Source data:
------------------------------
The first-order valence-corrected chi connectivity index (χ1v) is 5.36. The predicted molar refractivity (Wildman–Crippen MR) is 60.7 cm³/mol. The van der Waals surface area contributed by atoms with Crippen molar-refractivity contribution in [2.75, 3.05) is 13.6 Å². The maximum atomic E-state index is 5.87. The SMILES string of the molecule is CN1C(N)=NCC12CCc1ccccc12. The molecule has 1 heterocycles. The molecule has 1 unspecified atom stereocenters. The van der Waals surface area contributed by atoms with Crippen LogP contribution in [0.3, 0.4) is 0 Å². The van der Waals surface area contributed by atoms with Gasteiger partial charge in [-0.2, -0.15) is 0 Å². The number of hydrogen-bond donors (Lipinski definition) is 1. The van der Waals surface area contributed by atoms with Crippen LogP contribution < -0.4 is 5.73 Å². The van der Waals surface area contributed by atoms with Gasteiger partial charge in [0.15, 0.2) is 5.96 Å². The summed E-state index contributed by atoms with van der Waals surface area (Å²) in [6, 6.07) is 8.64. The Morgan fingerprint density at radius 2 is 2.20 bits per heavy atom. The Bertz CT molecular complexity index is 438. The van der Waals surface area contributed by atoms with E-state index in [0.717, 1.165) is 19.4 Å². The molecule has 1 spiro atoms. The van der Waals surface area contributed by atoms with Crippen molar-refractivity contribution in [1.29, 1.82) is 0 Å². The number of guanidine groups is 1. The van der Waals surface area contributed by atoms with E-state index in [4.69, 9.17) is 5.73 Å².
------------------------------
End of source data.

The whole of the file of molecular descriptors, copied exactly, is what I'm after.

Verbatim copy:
The first-order valence-corrected chi connectivity index (χ1v) is 5.36. The predicted molar refractivity (Wildman–Crippen MR) is 60.7 cm³/mol. The van der Waals surface area contributed by atoms with Crippen molar-refractivity contribution in [2.75, 3.05) is 13.6 Å². The maximum atomic E-state index is 5.87. The SMILES string of the molecule is CN1C(N)=NCC12CCc1ccccc12. The molecule has 1 heterocycles. The molecule has 1 unspecified atom stereocenters. The van der Waals surface area contributed by atoms with Crippen LogP contribution in [0.3, 0.4) is 0 Å². The van der Waals surface area contributed by atoms with Gasteiger partial charge in [-0.2, -0.15) is 0 Å². The number of hydrogen-bond donors (Lipinski definition) is 1. The van der Waals surface area contributed by atoms with Crippen LogP contribution < -0.4 is 5.73 Å². The van der Waals surface area contributed by atoms with Gasteiger partial charge in [0.15, 0.2) is 5.96 Å². The summed E-state index contributed by atoms with van der Waals surface area (Å²) in [6, 6.07) is 8.64. The Morgan fingerprint density at radius 2 is 2.20 bits per heavy atom. The Bertz CT molecular complexity index is 438. The van der Waals surface area contributed by atoms with E-state index in [0.717, 1.165) is 19.4 Å². The molecule has 1 spiro atoms. The van der Waals surface area contributed by atoms with Crippen molar-refractivity contribution in [1.29, 1.82) is 0 Å². The number of guanidine groups is 1. The van der Waals surface area contributed by atoms with E-state index in [4.69, 9.17) is 5.73 Å².